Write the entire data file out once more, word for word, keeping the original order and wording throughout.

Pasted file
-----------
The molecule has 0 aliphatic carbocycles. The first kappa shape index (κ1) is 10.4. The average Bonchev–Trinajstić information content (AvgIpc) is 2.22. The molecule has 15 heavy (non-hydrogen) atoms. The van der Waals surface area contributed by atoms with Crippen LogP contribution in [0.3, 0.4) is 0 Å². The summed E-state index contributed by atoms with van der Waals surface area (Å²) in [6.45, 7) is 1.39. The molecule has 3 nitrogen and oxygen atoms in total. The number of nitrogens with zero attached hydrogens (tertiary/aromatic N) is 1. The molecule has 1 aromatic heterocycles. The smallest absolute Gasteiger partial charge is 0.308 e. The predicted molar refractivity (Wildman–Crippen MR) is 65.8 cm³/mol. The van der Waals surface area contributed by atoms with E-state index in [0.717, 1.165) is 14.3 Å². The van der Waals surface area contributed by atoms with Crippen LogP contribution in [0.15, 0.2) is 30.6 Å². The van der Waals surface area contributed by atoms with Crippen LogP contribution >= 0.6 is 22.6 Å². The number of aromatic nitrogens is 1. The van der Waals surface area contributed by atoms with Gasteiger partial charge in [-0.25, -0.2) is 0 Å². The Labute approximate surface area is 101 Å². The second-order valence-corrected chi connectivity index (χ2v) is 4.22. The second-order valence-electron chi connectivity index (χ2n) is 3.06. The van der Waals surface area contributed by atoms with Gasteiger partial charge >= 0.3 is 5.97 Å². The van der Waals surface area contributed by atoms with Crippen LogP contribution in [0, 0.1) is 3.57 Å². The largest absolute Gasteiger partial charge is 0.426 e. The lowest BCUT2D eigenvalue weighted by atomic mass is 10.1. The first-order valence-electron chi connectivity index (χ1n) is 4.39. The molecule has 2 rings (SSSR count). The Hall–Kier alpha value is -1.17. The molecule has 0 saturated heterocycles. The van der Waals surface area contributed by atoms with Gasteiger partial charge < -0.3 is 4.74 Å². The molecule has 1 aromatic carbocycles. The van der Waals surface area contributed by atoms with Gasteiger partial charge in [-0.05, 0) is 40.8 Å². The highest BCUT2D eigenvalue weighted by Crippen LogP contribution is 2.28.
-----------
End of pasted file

The molecule has 0 aliphatic carbocycles. The first kappa shape index (κ1) is 10.4. The average Bonchev–Trinajstić information content (AvgIpc) is 2.22. The molecule has 15 heavy (non-hydrogen) atoms. The van der Waals surface area contributed by atoms with Crippen LogP contribution in [0.3, 0.4) is 0 Å². The summed E-state index contributed by atoms with van der Waals surface area (Å²) in [6.45, 7) is 1.39. The molecule has 3 nitrogen and oxygen atoms in total. The number of nitrogens with zero attached hydrogens (tertiary/aromatic N) is 1. The molecule has 1 aromatic heterocycles. The smallest absolute Gasteiger partial charge is 0.308 e. The predicted molar refractivity (Wildman–Crippen MR) is 65.8 cm³/mol. The van der Waals surface area contributed by atoms with E-state index in [0.717, 1.165) is 14.3 Å². The van der Waals surface area contributed by atoms with Crippen LogP contribution in [0.15, 0.2) is 30.6 Å². The van der Waals surface area contributed by atoms with Crippen LogP contribution >= 0.6 is 22.6 Å². The number of aromatic nitrogens is 1. The van der Waals surface area contributed by atoms with Gasteiger partial charge in [-0.25, -0.2) is 0 Å². The Labute approximate surface area is 101 Å². The second-order valence-corrected chi connectivity index (χ2v) is 4.22. The second-order valence-electron chi connectivity index (χ2n) is 3.06. The van der Waals surface area contributed by atoms with Gasteiger partial charge >= 0.3 is 5.97 Å². The van der Waals surface area contributed by atoms with Crippen LogP contribution in [0, 0.1) is 3.57 Å². The largest absolute Gasteiger partial charge is 0.426 e. The lowest BCUT2D eigenvalue weighted by atomic mass is 10.1. The first-order valence-electron chi connectivity index (χ1n) is 4.39. The molecule has 2 rings (SSSR count). The Hall–Kier alpha value is -1.17. The molecule has 0 saturated heterocycles. The van der Waals surface area contributed by atoms with Gasteiger partial charge < -0.3 is 4.74 Å². The molecule has 1 aromatic carbocycles. The van der Waals surface area contributed by atoms with Gasteiger partial charge in [-0.05, 0) is 40.8 Å². The highest BCUT2D eigenvalue weighted by Crippen LogP contribution is 2.28.